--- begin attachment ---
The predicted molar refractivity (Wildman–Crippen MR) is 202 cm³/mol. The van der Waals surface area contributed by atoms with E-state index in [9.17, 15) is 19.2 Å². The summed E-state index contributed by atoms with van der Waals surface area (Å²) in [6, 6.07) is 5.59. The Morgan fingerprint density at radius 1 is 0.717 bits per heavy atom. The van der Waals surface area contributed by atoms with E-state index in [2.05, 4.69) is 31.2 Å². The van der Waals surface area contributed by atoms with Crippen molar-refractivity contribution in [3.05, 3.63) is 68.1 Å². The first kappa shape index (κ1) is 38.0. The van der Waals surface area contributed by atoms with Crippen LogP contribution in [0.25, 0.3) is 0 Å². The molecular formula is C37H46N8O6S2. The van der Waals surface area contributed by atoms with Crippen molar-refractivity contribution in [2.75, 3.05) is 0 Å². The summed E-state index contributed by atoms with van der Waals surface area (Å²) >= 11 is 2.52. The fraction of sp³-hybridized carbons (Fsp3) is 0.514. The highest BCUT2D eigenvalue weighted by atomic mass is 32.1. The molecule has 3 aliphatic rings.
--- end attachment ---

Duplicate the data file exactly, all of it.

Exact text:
The predicted molar refractivity (Wildman–Crippen MR) is 202 cm³/mol. The van der Waals surface area contributed by atoms with E-state index in [9.17, 15) is 19.2 Å². The summed E-state index contributed by atoms with van der Waals surface area (Å²) in [6, 6.07) is 5.59. The Morgan fingerprint density at radius 1 is 0.717 bits per heavy atom. The van der Waals surface area contributed by atoms with E-state index in [2.05, 4.69) is 31.2 Å². The van der Waals surface area contributed by atoms with Crippen molar-refractivity contribution in [3.05, 3.63) is 68.1 Å². The first kappa shape index (κ1) is 38.0. The van der Waals surface area contributed by atoms with Crippen LogP contribution in [0.25, 0.3) is 0 Å². The molecular formula is C37H46N8O6S2. The van der Waals surface area contributed by atoms with Crippen molar-refractivity contribution in [2.75, 3.05) is 0 Å². The summed E-state index contributed by atoms with van der Waals surface area (Å²) >= 11 is 2.52. The fraction of sp³-hybridized carbons (Fsp3) is 0.514. The highest BCUT2D eigenvalue weighted by atomic mass is 32.1. The molecule has 3 aliphatic rings.